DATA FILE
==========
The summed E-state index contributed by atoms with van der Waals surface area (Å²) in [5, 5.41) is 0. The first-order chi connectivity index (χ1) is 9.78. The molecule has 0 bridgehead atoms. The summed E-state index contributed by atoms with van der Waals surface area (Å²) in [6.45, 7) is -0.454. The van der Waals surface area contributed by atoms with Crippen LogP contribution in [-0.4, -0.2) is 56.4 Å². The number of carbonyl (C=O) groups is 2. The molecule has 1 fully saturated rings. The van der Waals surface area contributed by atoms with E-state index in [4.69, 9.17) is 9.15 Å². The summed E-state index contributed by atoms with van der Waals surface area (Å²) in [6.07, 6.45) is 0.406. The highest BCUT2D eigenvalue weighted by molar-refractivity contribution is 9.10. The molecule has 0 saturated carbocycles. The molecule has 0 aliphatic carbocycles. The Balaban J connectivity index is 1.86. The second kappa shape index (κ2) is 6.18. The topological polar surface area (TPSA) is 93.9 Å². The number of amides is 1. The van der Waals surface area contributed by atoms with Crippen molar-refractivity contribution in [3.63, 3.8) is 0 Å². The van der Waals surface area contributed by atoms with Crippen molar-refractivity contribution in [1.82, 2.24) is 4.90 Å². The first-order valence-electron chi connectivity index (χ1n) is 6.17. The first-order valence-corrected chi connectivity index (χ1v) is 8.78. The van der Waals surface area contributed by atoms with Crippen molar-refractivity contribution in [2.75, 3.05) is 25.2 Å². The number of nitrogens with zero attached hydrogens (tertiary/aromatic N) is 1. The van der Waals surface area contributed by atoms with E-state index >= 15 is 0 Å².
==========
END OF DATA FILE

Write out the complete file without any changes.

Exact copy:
The summed E-state index contributed by atoms with van der Waals surface area (Å²) in [5, 5.41) is 0. The first-order chi connectivity index (χ1) is 9.78. The molecule has 0 bridgehead atoms. The summed E-state index contributed by atoms with van der Waals surface area (Å²) in [6.45, 7) is -0.454. The van der Waals surface area contributed by atoms with Crippen LogP contribution in [-0.4, -0.2) is 56.4 Å². The number of carbonyl (C=O) groups is 2. The molecule has 1 fully saturated rings. The van der Waals surface area contributed by atoms with E-state index in [4.69, 9.17) is 9.15 Å². The summed E-state index contributed by atoms with van der Waals surface area (Å²) in [6.07, 6.45) is 0.406. The highest BCUT2D eigenvalue weighted by molar-refractivity contribution is 9.10. The molecule has 0 saturated carbocycles. The molecule has 0 aliphatic carbocycles. The Balaban J connectivity index is 1.86. The second kappa shape index (κ2) is 6.18. The topological polar surface area (TPSA) is 93.9 Å². The number of amides is 1. The van der Waals surface area contributed by atoms with Crippen molar-refractivity contribution in [3.63, 3.8) is 0 Å². The van der Waals surface area contributed by atoms with Crippen molar-refractivity contribution in [1.82, 2.24) is 4.90 Å². The first-order valence-electron chi connectivity index (χ1n) is 6.17. The first-order valence-corrected chi connectivity index (χ1v) is 8.78. The van der Waals surface area contributed by atoms with Crippen molar-refractivity contribution in [2.75, 3.05) is 25.2 Å². The number of nitrogens with zero attached hydrogens (tertiary/aromatic N) is 1. The van der Waals surface area contributed by atoms with E-state index >= 15 is 0 Å².